A Chat with the Team: Theatre Special

We’ve all been talking about theatre for so much of the last two weeks that we thought we’d give you a bit of an insight into Fandom Wanderers HQ. So, without further ado, here’s a quick snapshot of some of our experiences of showbusiness.

Why do you think that the theatre is still popular in an age where we have alternatives such as television or the cinema?

Z McAspurren: Personally, I think it’s to do with the atmosphere. There’s something … compelling about a live performance that you can’t really get from television or cinema. Seeing the performers having to rely on their own talents to get the show across to you… it’s something that’s deeply enjoyable to see. There’s also something more real about a live performance, like the actors can’t quite hide their mistakes.

Roxanne Williams: I think there are several reasons. It feels more personal than seeing a film, because of the fact that the actors are right there. It feels more special to me as well – going to see a film can be special, but only if you make it so – going to the theatre I’ve always associated with an ‘evening out’.

Eleanor Musgrove: There’s a certain sense of ritual and ceremony to going to the cinema – you go somewhere else, you might get dressed up – you don’t get from TV. And it’s so immediate – you’re not watching a performance filmed on an empty set years ago, you’re there with the actors, in the moment. It’s interactive in ways that aren’t entirely tangible, and there’s a connection there that’s often something we fans seek in our fandoms and their stars.

Hannah Carter: There’s still a thrill – watching a live performance is a totally engaging experience which will only happen once in the form it appears to you. Although there will be other performances, they will never be exactly the same as the one you’re watching, and that makes it a unique experience every time.

What’s the most memorable performance you have ever attended?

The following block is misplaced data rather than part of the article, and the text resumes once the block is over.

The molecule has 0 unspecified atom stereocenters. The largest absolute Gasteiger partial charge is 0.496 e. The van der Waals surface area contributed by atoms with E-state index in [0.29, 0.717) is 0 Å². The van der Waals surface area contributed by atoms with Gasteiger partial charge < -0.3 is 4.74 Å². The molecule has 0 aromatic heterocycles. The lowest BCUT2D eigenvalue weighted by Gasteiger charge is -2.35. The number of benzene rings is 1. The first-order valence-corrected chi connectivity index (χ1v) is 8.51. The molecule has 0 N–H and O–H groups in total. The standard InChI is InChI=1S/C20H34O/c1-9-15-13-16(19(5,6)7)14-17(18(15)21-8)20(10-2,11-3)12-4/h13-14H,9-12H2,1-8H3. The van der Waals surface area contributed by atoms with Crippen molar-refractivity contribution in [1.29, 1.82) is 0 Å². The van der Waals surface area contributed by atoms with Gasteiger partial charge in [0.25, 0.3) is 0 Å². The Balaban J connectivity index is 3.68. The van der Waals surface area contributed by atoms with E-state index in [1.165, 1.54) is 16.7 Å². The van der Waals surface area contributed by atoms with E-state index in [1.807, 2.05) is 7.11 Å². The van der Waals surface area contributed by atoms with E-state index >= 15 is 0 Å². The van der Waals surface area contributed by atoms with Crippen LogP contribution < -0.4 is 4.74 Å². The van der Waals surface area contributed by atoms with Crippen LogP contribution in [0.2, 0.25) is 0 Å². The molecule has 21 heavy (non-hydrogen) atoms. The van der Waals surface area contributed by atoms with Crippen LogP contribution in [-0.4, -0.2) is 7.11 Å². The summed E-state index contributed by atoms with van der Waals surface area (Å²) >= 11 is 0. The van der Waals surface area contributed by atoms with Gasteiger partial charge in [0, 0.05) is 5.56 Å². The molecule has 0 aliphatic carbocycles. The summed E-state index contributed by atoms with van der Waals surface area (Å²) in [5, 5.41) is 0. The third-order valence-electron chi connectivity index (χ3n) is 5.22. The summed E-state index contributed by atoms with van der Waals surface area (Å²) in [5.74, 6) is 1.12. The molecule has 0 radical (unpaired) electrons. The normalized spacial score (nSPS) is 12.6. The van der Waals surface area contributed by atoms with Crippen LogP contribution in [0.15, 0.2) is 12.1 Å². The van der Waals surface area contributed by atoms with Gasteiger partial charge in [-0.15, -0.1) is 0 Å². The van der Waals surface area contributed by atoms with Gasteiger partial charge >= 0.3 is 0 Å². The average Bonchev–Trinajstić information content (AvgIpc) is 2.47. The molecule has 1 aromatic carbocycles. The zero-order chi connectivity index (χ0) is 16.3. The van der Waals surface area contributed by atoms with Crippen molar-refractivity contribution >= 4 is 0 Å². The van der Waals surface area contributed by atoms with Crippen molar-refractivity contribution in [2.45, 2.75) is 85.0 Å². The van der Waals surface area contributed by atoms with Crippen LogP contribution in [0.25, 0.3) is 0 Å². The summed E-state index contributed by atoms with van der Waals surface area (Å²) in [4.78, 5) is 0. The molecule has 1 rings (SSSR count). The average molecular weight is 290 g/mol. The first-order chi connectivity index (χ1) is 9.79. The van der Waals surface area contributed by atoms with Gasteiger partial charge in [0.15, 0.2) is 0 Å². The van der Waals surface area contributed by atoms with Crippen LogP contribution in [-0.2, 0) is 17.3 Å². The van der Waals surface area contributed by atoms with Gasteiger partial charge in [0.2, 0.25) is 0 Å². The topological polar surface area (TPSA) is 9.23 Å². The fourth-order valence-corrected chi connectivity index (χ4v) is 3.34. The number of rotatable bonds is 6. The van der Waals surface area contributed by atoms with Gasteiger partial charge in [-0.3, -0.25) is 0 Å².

Eleanor Musgrove: There’s one that immediately leaps to mind – at least as an audience member, the most memorable one was a trip I took with a class of high-school students in about 2006. We went to see The Woman in Black in London; it was both incredibly engrossing and utterly terrifying – I’ve never seen twenty-six teenagers try to hide behind each other all at once, before or since, and the teachers didn’t fare much better. It was spine-tingling and brilliant.

Red Hamilton: Apart from Coriolanus? I have to be greedy and say that there are two that will always stand out in my mind for very different reasons. Both were performances by student drama groups at university and both were absolutely excellent. The first was Shakespeare’s Othello as the actor playing Iago was simply superb. If his name doesn’t become renowned in acting in the next decade I will be surprised. The other was a performance of Dracula, it was in an old, disused church on a dark stormy night! They couldn’t have pre-ordered a more spooky atmosphere!

Hannah Carter: Wicked in the Victoria Theatre. Personally, I’ve never been so engaged in something where I’ve sat so far back in the theatre! 

If you could play a role in any play/musical what would it be and why?

Z McAspurren: Straight theatre? Beatrice from Much Ado About Nothing. Musical? Scaramouche from We Will Rock You.

Roxanne Williams: Elphaba from Wicked. The make-up would probably be a pain, but I’d get Not that Girl, Defying Gravity AND For Good.

Eleanor Musgrove: I’d love to play any role really – my love for performance has lasted too long for me to just choose one, and it’s the thrill of putting on the mask and bringing a great experience to an audience that really appeals to me. That said, I’ve long dreamt of playing Mrs Johnstone in Blood Brothers, and I’d do ridiculous things to get a chance at playing Elphaba in Wicked. However, I’m really more of a backstage player so I’d be happy in the shadows with a broom and a lighting board!

Red Hamilton: Lady Macbeth without a doubt. I’ve always found her to be a fascinating character, particularly as she moves from being murderously ambitious to being destroyed with guilt later. I would want a magnificent costume though!

Hannah Carter: Ohhh, that’s a question, isn’t it? If it wasn’t Elphaba from Wicked, it would be Tracy Turnblad from Hairspray. They’re both revolutionary in their own ways and the music is just fantastic!

The team were quizzed by Red Hamilton.

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